For we know that our patchwork heritage is a strength, not a weakness. We are a nation of Christians and Muslims, Jews and Hindus — and non-believers. We are shaped by every language and culture, drawn from every end of this Earth; and because we have tasted the bitter swill of civil war and segregation, and emerged from that dark chapter stronger and more united, we cannot help but believe that the old hatreds shall someday pass [if your left-wing constituency ever lets them]; that the lines of tribe shall soon dissolve; that as the world grows smaller, our common humanity shall reveal itself; and that America must play its role in ushering in a new era of peace.
To the Muslim world, we seek a new way forward, based on mutual interest and mutual respect [they were burning your picture on the streets of Iran yesterday, Mr. President]. To those leaders around the globe who seek to sow conflict, or blame their society’s ills on the West — know that your people will judge you on what you can build, not what you destroy [great line]. To those who cling to power through corruption and deceit and the silencing of dissent [he must be talking about the majority leaders in both houses of Congress here], know that you are on the wrong side of history [fer sure, dude]; but that we will extend a hand if you are willing to unclench your fist [really great line].
To the people of poor nations, we pledge to work alongside you to make your farms flourish and let clean waters flow; to nourish starved bodies and feed hungry minds [we always have]. And to those nations like ours that enjoy relative plenty, we say we can no longer afford indifference to suffering outside our borders; nor can we consume the world’s resources without regard to effect. For the world has changed, and we must change with it.
As we consider the road that unfolds before us, we remember with humble gratitude those brave Americans who, at this very hour, patrol far-off deserts and distant mountains. They have something to tell us today, just as the fallen heroes who lie in Arlington whisper through the ages. We honor them not only because they are guardians of our liberty, but because they embody the spirit of service; a willingness to find meaning in something greater than themselves. And yet, at this moment — a moment that will define a generation — it is precisely this spirit that must inhabit us all [you're rolling now, Mr. President]. For as much as government can do and must do, it is ultimately the faith and determination of the American people upon which this nation relies [say it loud !]. It is the kindness to take in a stranger when the levees break, the selflessness of workers who would rather cut their hours than see a friend lose their job, which sees us through our darkest hours. It is the firefighter’s courage to storm a stairway filled with smoke, but also a parent’s willingness to nurture a child, that finally decides our fate.
Our challenges may be new. The instruments with which we meet them may be new. But those values upon which our success depends — hard work and honesty, courage and fair play, tolerance and curiosity, loyalty and patriotism — these things are old [I'm feeling that tingle now]. These things are true. They have been the quiet force of progress throughout our history. What is demanded then is a return to these truths. What is required of us now is a new era of responsibility — a recognition, on the part of every American, that we have duties to ourselves, our nation, and the world, duties that we do not grudgingly accept but rather seize gladly, firm in the knowledge that there is nothing so satisfying to the spirit, so defining of our character, than giving our all to a difficult task [this guy's a liberal ? I think he's channeling JFK, so I'm going to shut up for a bit. It really gets good from here].This is the price and the promise of citizenship.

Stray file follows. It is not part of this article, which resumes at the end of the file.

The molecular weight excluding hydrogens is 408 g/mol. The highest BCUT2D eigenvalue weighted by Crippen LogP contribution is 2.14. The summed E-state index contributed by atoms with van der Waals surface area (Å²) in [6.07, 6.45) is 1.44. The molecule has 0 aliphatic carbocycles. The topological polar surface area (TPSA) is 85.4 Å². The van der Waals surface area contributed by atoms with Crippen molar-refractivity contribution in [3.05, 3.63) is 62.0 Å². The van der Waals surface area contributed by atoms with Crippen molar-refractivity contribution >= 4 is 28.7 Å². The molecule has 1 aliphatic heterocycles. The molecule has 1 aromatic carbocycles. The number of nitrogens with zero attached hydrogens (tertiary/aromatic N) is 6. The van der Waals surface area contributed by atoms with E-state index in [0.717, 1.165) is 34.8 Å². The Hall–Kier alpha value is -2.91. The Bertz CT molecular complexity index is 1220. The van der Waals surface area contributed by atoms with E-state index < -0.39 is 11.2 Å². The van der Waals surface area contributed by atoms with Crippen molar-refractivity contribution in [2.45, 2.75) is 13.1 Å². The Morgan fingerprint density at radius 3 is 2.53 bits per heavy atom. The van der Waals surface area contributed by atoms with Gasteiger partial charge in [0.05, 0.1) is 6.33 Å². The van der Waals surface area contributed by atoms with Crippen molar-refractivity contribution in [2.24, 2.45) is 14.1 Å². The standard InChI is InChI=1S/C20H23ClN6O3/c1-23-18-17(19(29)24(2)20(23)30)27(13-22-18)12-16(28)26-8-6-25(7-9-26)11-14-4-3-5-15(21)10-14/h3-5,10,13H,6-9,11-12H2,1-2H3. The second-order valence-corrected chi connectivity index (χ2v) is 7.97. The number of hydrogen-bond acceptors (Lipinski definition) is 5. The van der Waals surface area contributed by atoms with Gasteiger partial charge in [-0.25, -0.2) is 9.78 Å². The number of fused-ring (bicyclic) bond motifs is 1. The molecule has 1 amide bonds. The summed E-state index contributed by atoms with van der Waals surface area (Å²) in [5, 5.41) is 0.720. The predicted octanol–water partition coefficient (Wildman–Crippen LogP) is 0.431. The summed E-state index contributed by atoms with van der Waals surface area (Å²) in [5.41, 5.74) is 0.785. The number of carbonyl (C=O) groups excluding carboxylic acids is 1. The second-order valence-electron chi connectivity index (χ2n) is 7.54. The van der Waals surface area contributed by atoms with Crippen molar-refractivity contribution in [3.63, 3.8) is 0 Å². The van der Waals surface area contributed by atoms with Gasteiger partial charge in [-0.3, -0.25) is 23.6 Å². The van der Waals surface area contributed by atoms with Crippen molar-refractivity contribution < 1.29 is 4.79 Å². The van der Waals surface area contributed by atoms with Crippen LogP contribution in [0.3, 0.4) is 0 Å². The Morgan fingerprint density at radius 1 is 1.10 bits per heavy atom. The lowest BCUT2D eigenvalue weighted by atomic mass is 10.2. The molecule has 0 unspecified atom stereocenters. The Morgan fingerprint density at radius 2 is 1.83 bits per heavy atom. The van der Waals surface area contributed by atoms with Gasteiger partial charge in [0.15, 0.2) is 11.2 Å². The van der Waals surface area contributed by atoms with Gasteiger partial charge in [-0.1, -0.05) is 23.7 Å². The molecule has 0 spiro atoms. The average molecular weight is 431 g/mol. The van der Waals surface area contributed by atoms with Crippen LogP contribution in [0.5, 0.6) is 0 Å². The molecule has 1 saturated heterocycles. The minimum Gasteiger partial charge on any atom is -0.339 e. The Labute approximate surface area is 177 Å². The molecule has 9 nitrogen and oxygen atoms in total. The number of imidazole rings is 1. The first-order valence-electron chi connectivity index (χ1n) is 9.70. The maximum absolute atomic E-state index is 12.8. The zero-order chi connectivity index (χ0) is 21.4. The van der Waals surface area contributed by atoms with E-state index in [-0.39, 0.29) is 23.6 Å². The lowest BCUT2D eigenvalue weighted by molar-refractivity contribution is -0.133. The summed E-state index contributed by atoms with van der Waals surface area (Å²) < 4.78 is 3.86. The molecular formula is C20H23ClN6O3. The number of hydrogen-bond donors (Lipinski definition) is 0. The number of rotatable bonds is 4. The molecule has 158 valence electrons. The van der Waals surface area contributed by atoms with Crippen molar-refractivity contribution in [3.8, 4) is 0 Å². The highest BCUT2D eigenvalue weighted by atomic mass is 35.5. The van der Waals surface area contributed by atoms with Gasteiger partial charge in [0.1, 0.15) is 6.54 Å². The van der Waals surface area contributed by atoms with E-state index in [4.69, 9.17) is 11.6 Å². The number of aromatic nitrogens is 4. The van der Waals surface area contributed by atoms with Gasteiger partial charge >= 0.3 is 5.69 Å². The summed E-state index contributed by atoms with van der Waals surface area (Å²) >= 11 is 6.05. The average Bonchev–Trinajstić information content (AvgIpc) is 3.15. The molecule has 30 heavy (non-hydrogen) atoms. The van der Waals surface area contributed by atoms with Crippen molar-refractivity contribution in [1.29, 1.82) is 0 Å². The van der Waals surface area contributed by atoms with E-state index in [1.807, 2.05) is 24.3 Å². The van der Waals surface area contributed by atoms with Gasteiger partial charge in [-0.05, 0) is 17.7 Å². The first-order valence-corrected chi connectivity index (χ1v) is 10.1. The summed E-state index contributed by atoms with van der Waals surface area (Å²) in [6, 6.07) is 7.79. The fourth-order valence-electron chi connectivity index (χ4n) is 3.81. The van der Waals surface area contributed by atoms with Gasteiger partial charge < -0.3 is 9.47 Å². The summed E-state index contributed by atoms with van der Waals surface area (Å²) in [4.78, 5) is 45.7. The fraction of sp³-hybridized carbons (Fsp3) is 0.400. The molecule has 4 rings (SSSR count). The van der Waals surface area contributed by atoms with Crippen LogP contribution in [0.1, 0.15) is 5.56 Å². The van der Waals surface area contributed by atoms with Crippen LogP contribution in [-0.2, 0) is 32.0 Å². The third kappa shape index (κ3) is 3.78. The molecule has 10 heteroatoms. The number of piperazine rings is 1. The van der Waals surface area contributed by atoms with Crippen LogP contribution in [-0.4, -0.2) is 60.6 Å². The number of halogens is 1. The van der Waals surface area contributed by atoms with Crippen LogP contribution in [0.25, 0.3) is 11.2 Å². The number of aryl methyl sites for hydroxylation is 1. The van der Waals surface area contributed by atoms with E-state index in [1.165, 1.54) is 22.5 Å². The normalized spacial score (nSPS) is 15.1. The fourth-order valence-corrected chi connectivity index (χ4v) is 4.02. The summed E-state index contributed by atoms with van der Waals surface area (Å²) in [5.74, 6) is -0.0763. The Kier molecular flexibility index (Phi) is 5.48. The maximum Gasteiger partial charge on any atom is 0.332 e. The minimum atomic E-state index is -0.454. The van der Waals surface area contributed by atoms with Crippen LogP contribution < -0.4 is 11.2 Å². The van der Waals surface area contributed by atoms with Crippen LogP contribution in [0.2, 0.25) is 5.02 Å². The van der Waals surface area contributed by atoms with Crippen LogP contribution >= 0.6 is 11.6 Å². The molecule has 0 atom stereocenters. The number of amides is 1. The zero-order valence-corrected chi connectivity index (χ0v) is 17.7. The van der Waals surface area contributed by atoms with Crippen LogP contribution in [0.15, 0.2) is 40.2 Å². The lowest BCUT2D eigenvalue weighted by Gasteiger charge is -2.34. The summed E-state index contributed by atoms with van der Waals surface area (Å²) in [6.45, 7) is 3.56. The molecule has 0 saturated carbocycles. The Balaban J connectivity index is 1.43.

This is the source of our confidence — the knowledge that God calls on us to shape an uncertain destiny.
This is the meaning of our liberty and our creed — why men and women and children of every race and every faith can join in celebration across this magnificent mall, and why a man whose father less than 60 years ago might not have been served at a local restaurant can now stand before you to take a most sacred oath.
So let us mark this day with remembrance, of who we are and how far we have traveled. In the year of America’s birth, in the coldest of months, a small band of patriots huddled by dying campfires on the shores of an icy river. The capital was abandoned. The enemy was advancing. The snow was stained with blood. At a moment when the outcome of our revolution was most in doubt, the father of our nation ordered these words be read to the people:
“Let it be told to the future world … that in the depth of winter, when nothing but hope and virtue could survive … that the city and the country, alarmed at one common danger, came forth to meet [it].”
America. In the face of our common dangers, in this winter of our hardship, let us remember these timeless words. With hope and virtue, let us brave once more the icy currents, and endure what storms may come. Let it be said by our children’s children that when we were tested we refused to let this journey end, that we did not turn back, nor did we falter; and with eyes fixed on the horizon and God’s grace upon us, we carried forth that great gift of freedom and delivered it safely to future generations [wow].



About This Blog

Prev Next